Jim Murphy quits as Scottish Labour leader despite confidence vote – and bows out with swipe at Len McCluskey

Mr Murphy had been under pressure to quit following the party's performance in the election

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Jim Murphy will be stepping down from his post as Scottish Labour leader following his ousting as an MP and Labour’s huge losses to the Scottish National Party (SNP) in the general election.

He said he would step down at a meeting of the national executive in Glasgow next month, when he submits wide-ranging plans to reform the beleaguered party.

Mr Murphy faced repeated calls to resign last week after his party lost 40 seats in Scotland, being wiped out by the SNP in all but one solitary seat.

He won a vote of confidence by the Scottish Labour executive today and said he will use the mandate to put forward a report on how to rebuild the party and win back votes.

“This was a terrible election defeat both north and south of the border - I’m under no illusion about how big our defeat was or how big our challenges are,” he said.

“We need a plan to build on the residual strength and support we got from hundreds of thousands of Scots at the general election.”

Mr Murphy said his key recommendation was a “one member, one vote” policy for leadership elections.

He wants a successor in place by the summer to campaign for next year’s Scottish Parliament elections and said he will not be standing as an MSP.stug.gif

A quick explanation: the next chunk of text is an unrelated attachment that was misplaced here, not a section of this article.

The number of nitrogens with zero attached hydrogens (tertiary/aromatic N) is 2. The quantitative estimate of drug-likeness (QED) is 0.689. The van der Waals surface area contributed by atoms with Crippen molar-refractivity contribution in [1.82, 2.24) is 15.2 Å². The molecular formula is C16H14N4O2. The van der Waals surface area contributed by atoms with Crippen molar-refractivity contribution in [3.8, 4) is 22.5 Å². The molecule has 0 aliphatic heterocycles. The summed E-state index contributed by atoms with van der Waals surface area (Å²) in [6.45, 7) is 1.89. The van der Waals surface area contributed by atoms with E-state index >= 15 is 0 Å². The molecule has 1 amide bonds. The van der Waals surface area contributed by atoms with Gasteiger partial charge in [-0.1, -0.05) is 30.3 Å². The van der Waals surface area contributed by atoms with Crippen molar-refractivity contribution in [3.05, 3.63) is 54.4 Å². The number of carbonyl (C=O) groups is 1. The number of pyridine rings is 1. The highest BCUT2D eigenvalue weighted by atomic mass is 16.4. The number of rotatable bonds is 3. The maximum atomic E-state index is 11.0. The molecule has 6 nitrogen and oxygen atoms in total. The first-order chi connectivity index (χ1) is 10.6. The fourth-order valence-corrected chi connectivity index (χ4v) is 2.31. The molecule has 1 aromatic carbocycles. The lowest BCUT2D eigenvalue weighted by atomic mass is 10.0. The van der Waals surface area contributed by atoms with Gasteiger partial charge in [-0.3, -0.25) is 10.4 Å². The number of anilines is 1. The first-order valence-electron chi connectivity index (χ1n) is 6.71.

The former East Renfrewshire MP described the Labour Party as a “second family” where he had “laughed and cried, won and lost” among some of his best friends.

Mr Murphy said he felt great pride at having worked for a “great cause…for the betterment of people whose names you don’t know and whose faces you will never look upon”.

He added: “Scotland needs a strong Labour Party, Scotland needs a united Labour Party.

“We have been the greatest force for change in our nation’s remarkable history.

“The Scottish Labour Party will rise again, it will be under someone else’s leadership, and I’m confident about my party’s future.”

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Unite general secretary Len McCluskey had called for Mr Murphy to resign

Mr Murphy used his resignation speech to launch an attack on Len McCluskey, the General Secretary of Unite.

He claimed he had been at the centre of a “grossly insulting” campaign by the union to blame Scottish Labour for the party’s UK-wide general election defeat.

“One of the things about stepping down is that you can say things in public that so many people in the Labour Party can only say in private,” he continued.

“The leader of the Scottish Labour Party doesn’t serve at the grace of Len McCluskey and the next leader of the UK Labour Party should not be picked by Len McCluskey.”

The Unite leader had been one of several voices calling for Mr Murphy to step down questioning Scottish Labour’s election strategy.

Kezia Dugdale, Mr Murphy’s deputy, will be acting leader of the Scottish Labour Party until a successor is appointed.

Nicola Sturgeon, the Scottish First Minister and leader of the SNP, reacted to the resignation on Twitter.

She said: “I wish Jim Murphy all the very best for the future. Leadership is not easy and he deserves credit for standing up for what he believes in.”

The Independent has contacted Unite for a response to his comments.

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